About Montessori

About Montessori

Maria Montessori (August 31, 1870 – May 6, 1952) was an Italian physician and educator and is best known for the philosophy of education which bears her name. Her educational method is in use today in public and private schools throughout the world.

Maria Montessori was Italy’s first female doctor when she graduated in 1896. Her natural intellectual curiosity led to an exploration of children’s minds and how they learn. She believed that environment was a major factor in child development.

Dr. Montessori opened her first Casa Dei Bambini- house for children in an apartment tenement in the slum area of San Lorenzo, Rome, on January 6th, 1902. It was here that she refined the educational theories and Montessori materials she had been developing whilst working with abandoned and intellectually challenged children as part of her work at the University of Rome.

Montessori applied the principles and methods of philosophers Itard and Seguin that children learn best through a sensorial approach and with a scaffolded approach, with that of Froebel and Pestalozzi, who believed that children learned through activity. Montessori believed that educators must follow the child by creating nurturing and stimulating environments where they could freely choose activities based on their interests. She believed that small children under the age of 6 years strive for independence and them catch cry is:

“Help me to do it by myself”

Dr. Montessori’s work has inspired children and educators for more than a century and is as respected and popular now as it was when she first attracted worldwide attention in 1907. Dr. Montessori was nominated for the Nobel Peace Prize in 1949, 1950 and 1951.

Principles of Montessori Education

Montessori identified 4 planes of development on the child’s passage from birth to adulthood.

  • In the first plane from birth to age six, the child is characterised by his or her “absorbent mind’, absorbing all aspects of his or her environment, language and culture.
  • In the second plane from age six to twelve, the child uses a “reasoning mind to explore the world with abstract thought and imagination.
  • In the third plane from twelve to eighteen, the adolescent has a “humanistic mind” eager to understand humanity and the contribution he or she can make to society.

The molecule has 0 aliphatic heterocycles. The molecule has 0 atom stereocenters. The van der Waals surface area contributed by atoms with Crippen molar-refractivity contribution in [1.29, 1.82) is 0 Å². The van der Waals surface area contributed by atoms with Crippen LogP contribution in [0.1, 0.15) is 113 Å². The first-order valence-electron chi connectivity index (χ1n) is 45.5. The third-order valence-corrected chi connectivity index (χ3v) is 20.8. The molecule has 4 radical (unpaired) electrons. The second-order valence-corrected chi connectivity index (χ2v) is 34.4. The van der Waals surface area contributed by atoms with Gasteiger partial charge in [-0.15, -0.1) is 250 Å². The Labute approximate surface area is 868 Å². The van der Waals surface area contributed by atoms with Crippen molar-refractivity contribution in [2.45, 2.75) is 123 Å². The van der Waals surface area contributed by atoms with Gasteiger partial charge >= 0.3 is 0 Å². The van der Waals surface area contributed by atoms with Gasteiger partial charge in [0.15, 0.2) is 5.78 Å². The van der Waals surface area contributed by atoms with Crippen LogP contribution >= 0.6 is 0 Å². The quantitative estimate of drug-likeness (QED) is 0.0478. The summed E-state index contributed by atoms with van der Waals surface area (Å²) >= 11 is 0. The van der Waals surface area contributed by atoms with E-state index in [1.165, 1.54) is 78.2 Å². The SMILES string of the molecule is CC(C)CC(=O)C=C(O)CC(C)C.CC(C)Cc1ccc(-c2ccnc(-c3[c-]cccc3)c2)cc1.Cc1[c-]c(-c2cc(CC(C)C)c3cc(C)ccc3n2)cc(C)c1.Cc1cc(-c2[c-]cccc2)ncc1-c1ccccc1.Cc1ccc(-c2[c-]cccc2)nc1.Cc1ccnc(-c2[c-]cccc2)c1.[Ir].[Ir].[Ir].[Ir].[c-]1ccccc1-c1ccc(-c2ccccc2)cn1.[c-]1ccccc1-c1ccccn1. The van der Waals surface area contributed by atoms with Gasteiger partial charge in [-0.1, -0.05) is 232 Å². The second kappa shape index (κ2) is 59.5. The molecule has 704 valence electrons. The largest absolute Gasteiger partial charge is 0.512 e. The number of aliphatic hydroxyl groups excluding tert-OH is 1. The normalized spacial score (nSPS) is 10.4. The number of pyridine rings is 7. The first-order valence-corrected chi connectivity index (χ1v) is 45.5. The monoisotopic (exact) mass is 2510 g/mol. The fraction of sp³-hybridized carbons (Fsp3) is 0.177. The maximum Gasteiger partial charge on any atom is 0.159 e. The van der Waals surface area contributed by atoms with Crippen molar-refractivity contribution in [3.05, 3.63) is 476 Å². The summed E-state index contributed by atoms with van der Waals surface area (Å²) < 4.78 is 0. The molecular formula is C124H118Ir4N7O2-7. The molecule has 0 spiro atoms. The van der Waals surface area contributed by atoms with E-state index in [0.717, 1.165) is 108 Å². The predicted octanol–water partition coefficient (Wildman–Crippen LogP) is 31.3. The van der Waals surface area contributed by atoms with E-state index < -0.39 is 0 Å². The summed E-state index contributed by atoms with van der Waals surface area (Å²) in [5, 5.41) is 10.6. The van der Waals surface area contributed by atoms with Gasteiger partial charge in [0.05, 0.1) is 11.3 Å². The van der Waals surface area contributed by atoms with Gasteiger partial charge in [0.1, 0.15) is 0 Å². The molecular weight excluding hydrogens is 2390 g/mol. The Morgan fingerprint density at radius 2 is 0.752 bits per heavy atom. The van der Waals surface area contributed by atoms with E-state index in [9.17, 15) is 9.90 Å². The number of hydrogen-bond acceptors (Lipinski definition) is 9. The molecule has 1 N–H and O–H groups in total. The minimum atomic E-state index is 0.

• In the last plane of development, from age eighteen to twenty-four, the adult explores the world with a “specialist mind” taking his or her place in the world.

Source: montessori.org.au

It is the principles and practices of plane one of development which are applied at
Southbank Montessori Childcare Centre.

First principle. The Absorbent Mind.

Unconscious Absorption

  • Montessori believed that an infant possesses the capacity to absorb the
    environment simply by being in it. She used the way the child learns to speak as an
    example of this.
  • Montessori believes that the first three years are those of unconscious absorption.
  • We don’t know that the child has been absorbing things from the environment until the child brings them to a conscious level e.g. says his/her first word.
  • All of a baby’s impressions are registered by his senses. The child touches everything, examines it minutely and puts it in his mouth.

Conscious Level

  • From about the age of three the child brings what he/she has already and continue to absorb to a conscious level
  • The child now begins to classify impressions e.g. colour red into shades of red.
  • This sub stage which lasts until about the age of six is characterised by the acquisition of language and the mastery of physical movements.

Second Principle – Sensitive Periods for Learning

  • Montessori believed that there are sensitive periods for learning in which the child will learn effortlessly.
  • Once they have passed the learning can still be done but it is with effort only.
  • These are now known as windows of opportunity and have been validated by recent brain research findings.

From zero to six years the child is sensitive to:

  • Order
  • Acquiring Language
  • Movement
  • Social Aspects of Life
  • Small Objects
  • Learning Through the Senses.

Guiding Montessori Principles

  • The child wants to learn.
  • The child has an innate tendency to explore.
  • The child wants to choose it and do it for him/herself.
  • The child learns through his/her senses.
  • The hand is the chief instrument of the brain.
  • The child wants to do what we do and use the same things we use.
  • The child is fascinated by small objects.
  • The child likes things to be orderly and beautiful.
  • The child wants a chance to practice things
  • The child wants to do it right.
  • Practice makes perfect and permanent.
  • The child is interested in his /her social group.
  • The child has an intense desire to communicate and is particularly receptive
    to language.
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